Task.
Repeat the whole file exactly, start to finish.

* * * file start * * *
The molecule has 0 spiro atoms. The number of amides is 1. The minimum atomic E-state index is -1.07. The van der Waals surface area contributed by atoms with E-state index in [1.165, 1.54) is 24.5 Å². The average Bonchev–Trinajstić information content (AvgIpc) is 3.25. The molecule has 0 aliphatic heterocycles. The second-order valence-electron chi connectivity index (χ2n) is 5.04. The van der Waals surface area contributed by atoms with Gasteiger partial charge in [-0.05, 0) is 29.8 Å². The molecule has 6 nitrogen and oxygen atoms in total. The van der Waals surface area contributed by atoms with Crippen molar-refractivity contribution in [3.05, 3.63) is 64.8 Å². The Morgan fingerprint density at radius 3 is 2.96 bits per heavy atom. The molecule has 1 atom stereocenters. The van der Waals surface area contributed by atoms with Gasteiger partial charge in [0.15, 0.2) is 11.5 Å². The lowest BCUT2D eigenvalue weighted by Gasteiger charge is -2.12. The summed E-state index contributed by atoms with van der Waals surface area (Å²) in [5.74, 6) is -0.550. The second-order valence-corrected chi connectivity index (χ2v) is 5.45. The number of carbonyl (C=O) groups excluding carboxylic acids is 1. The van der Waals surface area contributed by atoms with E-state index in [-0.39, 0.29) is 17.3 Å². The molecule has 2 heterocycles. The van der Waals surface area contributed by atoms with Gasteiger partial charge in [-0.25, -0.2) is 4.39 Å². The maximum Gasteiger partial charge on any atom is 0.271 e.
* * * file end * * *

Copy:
The molecule has 0 spiro atoms. The number of amides is 1. The minimum atomic E-state index is -1.07. The van der Waals surface area contributed by atoms with E-state index in [1.165, 1.54) is 24.5 Å². The average Bonchev–Trinajstić information content (AvgIpc) is 3.25. The molecule has 0 aliphatic heterocycles. The second-order valence-electron chi connectivity index (χ2n) is 5.04. The van der Waals surface area contributed by atoms with Gasteiger partial charge in [-0.05, 0) is 29.8 Å². The molecule has 6 nitrogen and oxygen atoms in total. The van der Waals surface area contributed by atoms with Crippen molar-refractivity contribution in [3.05, 3.63) is 64.8 Å². The Morgan fingerprint density at radius 3 is 2.96 bits per heavy atom. The molecule has 1 atom stereocenters. The van der Waals surface area contributed by atoms with Gasteiger partial charge in [0.15, 0.2) is 11.5 Å². The lowest BCUT2D eigenvalue weighted by Gasteiger charge is -2.12. The summed E-state index contributed by atoms with van der Waals surface area (Å²) in [5.74, 6) is -0.550. The second-order valence-corrected chi connectivity index (χ2v) is 5.45. The number of carbonyl (C=O) groups excluding carboxylic acids is 1. The van der Waals surface area contributed by atoms with E-state index in [-0.39, 0.29) is 17.3 Å². The molecule has 2 heterocycles. The van der Waals surface area contributed by atoms with Gasteiger partial charge in [-0.25, -0.2) is 4.39 Å². The maximum Gasteiger partial charge on any atom is 0.271 e.